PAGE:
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October 13th, 2006:
Richard Cooper (Chris Rock
) is a happily married, successful professional, perfectly content with his home life, his lovely wife Brenda (Gina Torres
), and his young daughter. During those dull days at the office, he occasionally fantasizes about other women, but never acts upon the rather harmless impulses. However, an encounter with an old flame (Kerry Washington
) suddenly casts doubt over his typically resilient self-control. When the woman begins to deliberately seduce Richard, he is forced to muster up all his strength just to resist her and remain loyal to his wife.What to Expect:
Chris Rock is an incredible stand-up comedian and is currently basking in high praises from the critical community for his amusing television series “Everybody Hates Chris.” Based on Rock’s very own childhood experiences, the show garnered the UPN network its first ever Golden Globe nomination earlier this year. Unfortunately, all that staggering energy that comes through during Rock’s acts is nowhere to be seen in the majority of his motion picture appearances. That is, Rock seems a bit awkward and restrained as a movie star and typically performs best when a cameo is required or when his role serves primarily as an extension of his stand-up persona. Article continues below
At first glance, he really appears to be stretching himself with “I Think I Love My Wife.” I would never have guessed that Rock, who co-wrote the screenplay with Louis C.K., would one day be remaking a film by a renowned French New Wave director. However, one of Eric Rohmer’s most celebrated pictures, “Chloe in the Afternoon,” is the unlikely inspiration for “I Think I Love My Wife.” The 1972 French drama follows essentially the same storyline as it focuses on the moral dilemma of a young, married bourgeois Parisian, who suddenly finds himself being seduced by an attractive woman.
This wouldn’t be the first time that Rock and Louis C.K. have attempted to transform high-brow art into something a lot more accessible for the masses. Together, the two adapted Warren Beatty’s Oscar nominated screenplay for “Heaven Can Wait” into the far less successful “Down to Earth.” Neither one of the two has fared well behind the camera either. Louis C.K. wrote and directed the disastrous “Pootie Tang,” while Rock wrote, directed, and starred in “Head of State,” a critically panned, but worthy effort at political comedy
. It would be difficult to find a feature film that has actually worked with either one of them in charge.
Initially, Rock was excited about the opportunity to work with Charles Stone III (Drumline, Mr. 3000), whom he handpicked to direct “I Think I Love My Wife.” The director eventually bailed, leaving the comedian to take over behind the lens. Given Rock’s track record, it would not be entirely out of line to assume the worst.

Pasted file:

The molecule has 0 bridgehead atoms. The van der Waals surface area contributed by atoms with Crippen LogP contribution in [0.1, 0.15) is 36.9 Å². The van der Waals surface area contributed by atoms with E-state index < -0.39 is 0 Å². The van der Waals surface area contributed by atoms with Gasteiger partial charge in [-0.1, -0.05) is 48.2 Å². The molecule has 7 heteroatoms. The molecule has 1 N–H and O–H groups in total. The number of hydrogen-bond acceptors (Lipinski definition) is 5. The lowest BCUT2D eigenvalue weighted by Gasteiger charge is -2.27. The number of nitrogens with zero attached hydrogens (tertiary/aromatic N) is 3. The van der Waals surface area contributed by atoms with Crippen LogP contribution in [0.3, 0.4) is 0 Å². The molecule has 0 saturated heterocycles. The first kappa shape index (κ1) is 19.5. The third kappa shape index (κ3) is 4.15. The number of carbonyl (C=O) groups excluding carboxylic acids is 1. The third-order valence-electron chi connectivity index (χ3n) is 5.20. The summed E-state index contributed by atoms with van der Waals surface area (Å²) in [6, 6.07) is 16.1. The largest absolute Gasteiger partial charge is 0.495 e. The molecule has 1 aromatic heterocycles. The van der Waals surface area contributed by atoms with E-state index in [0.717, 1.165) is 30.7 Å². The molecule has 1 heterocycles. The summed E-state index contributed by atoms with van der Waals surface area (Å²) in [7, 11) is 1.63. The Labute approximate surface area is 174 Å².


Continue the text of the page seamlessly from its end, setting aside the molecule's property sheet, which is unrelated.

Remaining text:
“Chloe in the Afternoon” represents filmmaking as an art form – a way of conveying thought. A drama about infidelity has infinite potential, but a comedy about infidelity immediately strikes up thoughts of all those mildly amusing relationship movie clichés. It’s difficult to actually imagine any scenarios that would come off as anything more than a little dumb, harmless fun. Furthermore, it would probably be futile to expect that “I Think I Love My Wife” could possibly delve into character subtleties as deeply as “Chloe in the Afternoon.” However, the studio has promised “a sophisticated comedy” and seems understandably excited about the prospects of working with Rock. One needs to only look at his recent television show to realize that he does offer a very distinctive point of view on modern relationships.In Conclusion:
If Rock takes the right approach with the story, then I could easily imagine a movie that is both witty and charming. If he decides to follow the path he himself has set with films like “Head of State” or “Down to Earth” then “I Think I Love My Wife” will become another generic, failed attempt at humor. As a stand up comedian, Rock is a legend by now and is so convincing in his appearances that his act seemingly takes on a life of its own. However, he is yet to come even remotely close to portraying a character as effectively on screen. Perhaps a sense of genuine sincerity rather than sarcasm from Rock could help sell this picture. I think that he will strive for an effective “sophisticated” romantic comedy, but that he will be forced to pollute it with clichéd humor sooner or later. Those looking for the comedian’s best work are likely to get a mixed bag, especially from a story that does seem a bit bland and unspectacular for a comedy. This really does not sound like anything beyond what can be seen in the average sitcom.Similar Titles: